Capture the Middle East market with Halal cosmetics

Updated By on Feb 07, 2017, 09:00 am
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Written by veteran flight attendant and writer Ji Byung-lim - China's retaliatory measures over South Korea's decision to allow the deployment of a U.S. Terminal High Altitude Area Defense (THAAD) on the peninsula have been coming since the beginning of the new year. Chinese authorities announced on Jan. 3 that 28 cosmetics products failed to win approval for import, and among them 19 were Korean. It is quite perplexing for the domestic cosmetics industry, which has been totally depending on the Chinese market. Some still claim that K-beauty fever among Chinese consumers won't blow over easily and that they should watch the situation calmly. In brief, that's nonsense. Considering the mere fact that the domestic cosmetics export market has been concentrated in a single country for many years, we should say that the situation like this has been predicted since long ago.

Korean beauty fever has been spreading around the world along with the popularity of Korean dramas and music. The experience of getting free beauty samples over certain amount purchased, and enjoying various benefits with your points earned is certainly uncommon in the Middle East. It's no exaggeration to say that the Middle East cosmetics market is dominated by European and American beauty brands, such as Sephora. Facial mask packs, that many people use in Korea, are not so common in the Middle East. Various ethnic groups are in the Middle East due to the World Cup and construction of new airports, but getting basic cosmetics for different skin types is not so easy. My foreign colleagues, who have heard about the charm of Korean cosmetics, ask me to get some cosmetics products for them whenever I go to Korea. It's no exaggeration to say that cosmetics shopping has now become a synonym for visiting Korea. Nevertheless, the cosmetics markets in the Middle East, North Africa and Europe have been largely excluded. AmorePacific announced plans to launch its first Etude House in Dubai by the second half of this year, and it's hard to find a single road shop for Korean cosmetics brands in Qatar. Demand is high but supply is virtually none. This means that whoever starts it will take it.

There are 2 billion Muslims in the Middle East, Indonesia, Malaysia, India, China, and other parts of the world, with a KRW 100 trillion (US$ 88 billion) worth market. Since the climate of the Middle East is hot and humid, many women in the region spend much time taking care of their skin. They avoid going out in the summer, when the daytime temperature often soars above 40 °C degrees. On the other hand, indoor air conditioning works 24 hours day. So, it's necessary to drink a lot of water and keep your skin moist in order to overcome the indoor and outdoor temperature difference, otherwise, your skin would immediately start to sag and dull. If you think that they are not interested in adorning themselves because of their culture of covering themselves from head to toe, you're wrong. Women in the Middle East put emphasis on their healthy skin tone and beautiful looks in order to have the best courtesy, which leads to fancy makeup of the facial parts that are allowed to be exposed. According to Islamic law, products containing animal by-products such as alcohol or collagen are not permissible for Muslims. This is why we must develop "Halal cosmetics" as we seek to exploit the Middle East market in the long term. The world Halal means permissible in Arabic, and Halal products are those that are not tested on animals and free of alcohol. In other words, Halal cosmetics will bring a new change in the existing Middle East cosmetics market in the sense that they are environmentally friendly and organic.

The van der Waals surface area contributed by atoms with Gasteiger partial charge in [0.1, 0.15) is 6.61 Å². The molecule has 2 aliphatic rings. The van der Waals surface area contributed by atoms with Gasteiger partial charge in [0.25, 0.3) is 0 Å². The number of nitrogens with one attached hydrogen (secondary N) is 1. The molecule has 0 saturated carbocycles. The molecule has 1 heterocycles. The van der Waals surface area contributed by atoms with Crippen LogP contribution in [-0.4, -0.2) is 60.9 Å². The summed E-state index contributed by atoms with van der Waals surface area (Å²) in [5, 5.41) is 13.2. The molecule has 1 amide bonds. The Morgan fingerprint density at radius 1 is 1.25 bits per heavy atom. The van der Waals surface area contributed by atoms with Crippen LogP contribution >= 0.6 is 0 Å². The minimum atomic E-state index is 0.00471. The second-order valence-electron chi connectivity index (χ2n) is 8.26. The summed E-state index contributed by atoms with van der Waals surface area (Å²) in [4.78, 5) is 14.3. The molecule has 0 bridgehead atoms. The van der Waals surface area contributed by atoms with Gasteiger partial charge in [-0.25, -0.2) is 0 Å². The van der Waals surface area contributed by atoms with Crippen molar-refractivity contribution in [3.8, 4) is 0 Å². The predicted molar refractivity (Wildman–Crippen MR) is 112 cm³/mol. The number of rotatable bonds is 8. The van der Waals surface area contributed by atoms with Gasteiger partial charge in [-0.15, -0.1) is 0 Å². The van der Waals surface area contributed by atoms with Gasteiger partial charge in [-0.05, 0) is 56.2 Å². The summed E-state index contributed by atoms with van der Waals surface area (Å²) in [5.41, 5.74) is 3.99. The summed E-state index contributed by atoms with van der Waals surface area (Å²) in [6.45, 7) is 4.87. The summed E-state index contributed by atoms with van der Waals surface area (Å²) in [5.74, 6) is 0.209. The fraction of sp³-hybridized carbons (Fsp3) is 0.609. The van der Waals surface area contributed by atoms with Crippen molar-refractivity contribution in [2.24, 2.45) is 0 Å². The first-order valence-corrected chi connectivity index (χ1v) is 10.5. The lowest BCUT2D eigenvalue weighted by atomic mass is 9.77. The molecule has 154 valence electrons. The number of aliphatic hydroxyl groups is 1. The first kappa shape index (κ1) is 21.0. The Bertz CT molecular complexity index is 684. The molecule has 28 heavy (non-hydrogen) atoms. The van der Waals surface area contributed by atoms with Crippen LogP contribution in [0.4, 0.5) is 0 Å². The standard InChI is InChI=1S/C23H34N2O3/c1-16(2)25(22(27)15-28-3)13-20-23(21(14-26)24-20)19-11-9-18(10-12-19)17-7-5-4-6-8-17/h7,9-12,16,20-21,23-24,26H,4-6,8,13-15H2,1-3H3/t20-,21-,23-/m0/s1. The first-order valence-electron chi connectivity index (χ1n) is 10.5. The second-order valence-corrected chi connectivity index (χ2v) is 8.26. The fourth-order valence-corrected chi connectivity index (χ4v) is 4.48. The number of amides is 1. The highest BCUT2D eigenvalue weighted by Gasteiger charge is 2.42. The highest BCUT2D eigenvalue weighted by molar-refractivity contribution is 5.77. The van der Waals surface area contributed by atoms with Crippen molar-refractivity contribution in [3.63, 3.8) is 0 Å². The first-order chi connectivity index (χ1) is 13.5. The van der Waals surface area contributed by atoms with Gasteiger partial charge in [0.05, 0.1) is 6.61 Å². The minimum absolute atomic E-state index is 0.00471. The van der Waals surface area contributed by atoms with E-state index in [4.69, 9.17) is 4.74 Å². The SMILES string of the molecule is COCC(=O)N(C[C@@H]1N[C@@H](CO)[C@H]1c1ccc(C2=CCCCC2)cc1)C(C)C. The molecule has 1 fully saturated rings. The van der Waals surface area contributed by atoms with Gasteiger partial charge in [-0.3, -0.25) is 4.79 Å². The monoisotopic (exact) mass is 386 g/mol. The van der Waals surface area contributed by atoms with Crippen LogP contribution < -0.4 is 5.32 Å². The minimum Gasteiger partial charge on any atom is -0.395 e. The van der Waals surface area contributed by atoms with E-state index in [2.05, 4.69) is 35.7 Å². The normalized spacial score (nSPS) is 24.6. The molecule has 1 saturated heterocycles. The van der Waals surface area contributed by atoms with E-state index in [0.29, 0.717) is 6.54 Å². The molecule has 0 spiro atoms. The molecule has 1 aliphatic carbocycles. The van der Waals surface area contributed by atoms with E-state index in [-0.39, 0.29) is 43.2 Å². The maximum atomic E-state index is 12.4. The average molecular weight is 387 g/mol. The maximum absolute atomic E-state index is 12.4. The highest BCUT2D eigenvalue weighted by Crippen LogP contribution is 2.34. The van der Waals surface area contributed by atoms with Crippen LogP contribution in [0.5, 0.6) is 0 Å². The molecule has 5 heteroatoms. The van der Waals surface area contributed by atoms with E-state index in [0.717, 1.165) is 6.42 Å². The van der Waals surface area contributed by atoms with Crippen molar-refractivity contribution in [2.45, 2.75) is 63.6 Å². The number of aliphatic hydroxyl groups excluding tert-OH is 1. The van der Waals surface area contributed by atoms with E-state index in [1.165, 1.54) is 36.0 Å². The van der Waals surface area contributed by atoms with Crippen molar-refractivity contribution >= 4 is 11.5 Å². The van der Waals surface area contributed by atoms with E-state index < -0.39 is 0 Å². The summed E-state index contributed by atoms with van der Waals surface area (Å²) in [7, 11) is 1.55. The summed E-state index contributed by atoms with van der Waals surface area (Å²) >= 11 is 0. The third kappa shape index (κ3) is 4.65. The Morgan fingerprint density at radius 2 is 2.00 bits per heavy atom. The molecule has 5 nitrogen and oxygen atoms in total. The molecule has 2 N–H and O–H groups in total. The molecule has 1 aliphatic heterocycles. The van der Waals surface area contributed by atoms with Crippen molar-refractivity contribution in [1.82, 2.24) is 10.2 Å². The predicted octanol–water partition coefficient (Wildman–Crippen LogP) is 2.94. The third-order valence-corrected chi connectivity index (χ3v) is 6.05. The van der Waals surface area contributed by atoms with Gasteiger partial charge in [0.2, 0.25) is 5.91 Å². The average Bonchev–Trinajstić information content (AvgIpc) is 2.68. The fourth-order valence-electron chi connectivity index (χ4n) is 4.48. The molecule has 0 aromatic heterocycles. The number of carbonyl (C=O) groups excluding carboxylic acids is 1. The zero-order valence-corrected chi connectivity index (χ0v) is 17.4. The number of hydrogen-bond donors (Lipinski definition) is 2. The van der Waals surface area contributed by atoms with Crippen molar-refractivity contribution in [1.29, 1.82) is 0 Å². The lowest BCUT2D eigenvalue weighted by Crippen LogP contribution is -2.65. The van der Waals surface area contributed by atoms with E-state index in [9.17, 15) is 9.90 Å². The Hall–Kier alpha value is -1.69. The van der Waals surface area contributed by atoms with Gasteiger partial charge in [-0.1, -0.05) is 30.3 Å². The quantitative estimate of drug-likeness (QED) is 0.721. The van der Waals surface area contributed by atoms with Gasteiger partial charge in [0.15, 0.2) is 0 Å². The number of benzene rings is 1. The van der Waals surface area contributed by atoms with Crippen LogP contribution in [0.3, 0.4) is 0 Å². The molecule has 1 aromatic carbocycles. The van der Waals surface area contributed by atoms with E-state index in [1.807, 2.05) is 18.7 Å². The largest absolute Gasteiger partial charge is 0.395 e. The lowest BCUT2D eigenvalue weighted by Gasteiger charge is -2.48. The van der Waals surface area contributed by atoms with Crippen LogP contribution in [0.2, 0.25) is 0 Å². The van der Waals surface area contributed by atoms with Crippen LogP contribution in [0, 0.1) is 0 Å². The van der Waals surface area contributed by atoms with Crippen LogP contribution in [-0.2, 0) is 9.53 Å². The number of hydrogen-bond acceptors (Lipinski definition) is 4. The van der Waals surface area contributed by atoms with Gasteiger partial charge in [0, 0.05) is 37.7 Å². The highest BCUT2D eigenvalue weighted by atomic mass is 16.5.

The entry into the Middle East market is not easy due to difficult investment procedures as well as religious, cultural and climate differences. Without a thorough understanding of Islamic culture and customer needs, we won't be able to survive in the market for a long time. Our lack of understanding on their culture will bring bigger challenges under the name of ignorance and arrogance. We need to turn crisis into bigger opportunities by learning a lesson from China's import ban of Korean cosmetics. The Muslim population should be recognized as consumers. We need to understanding Islamic culture and develop Halal cosmetics that meet customer needs to approach them strategically.

I have seen many miracles in the desert in my life. Gorgeous building forests and artificial islands created on the sand have always told me that nothing is impossible. We should not misjudge the situation and overlook the golden opportunity. This is the right time to enter the Middle East cosmetics market.

*** Ji Byung-rim is a Qatar Airways cabin service director and the author of three books, including "How to Become a Crew of Arab Airline", "Thirty-year-old Crew', and "Charming Qatar." She also works as a K-MOVE mentor under Human Resources Development Service of Korea.

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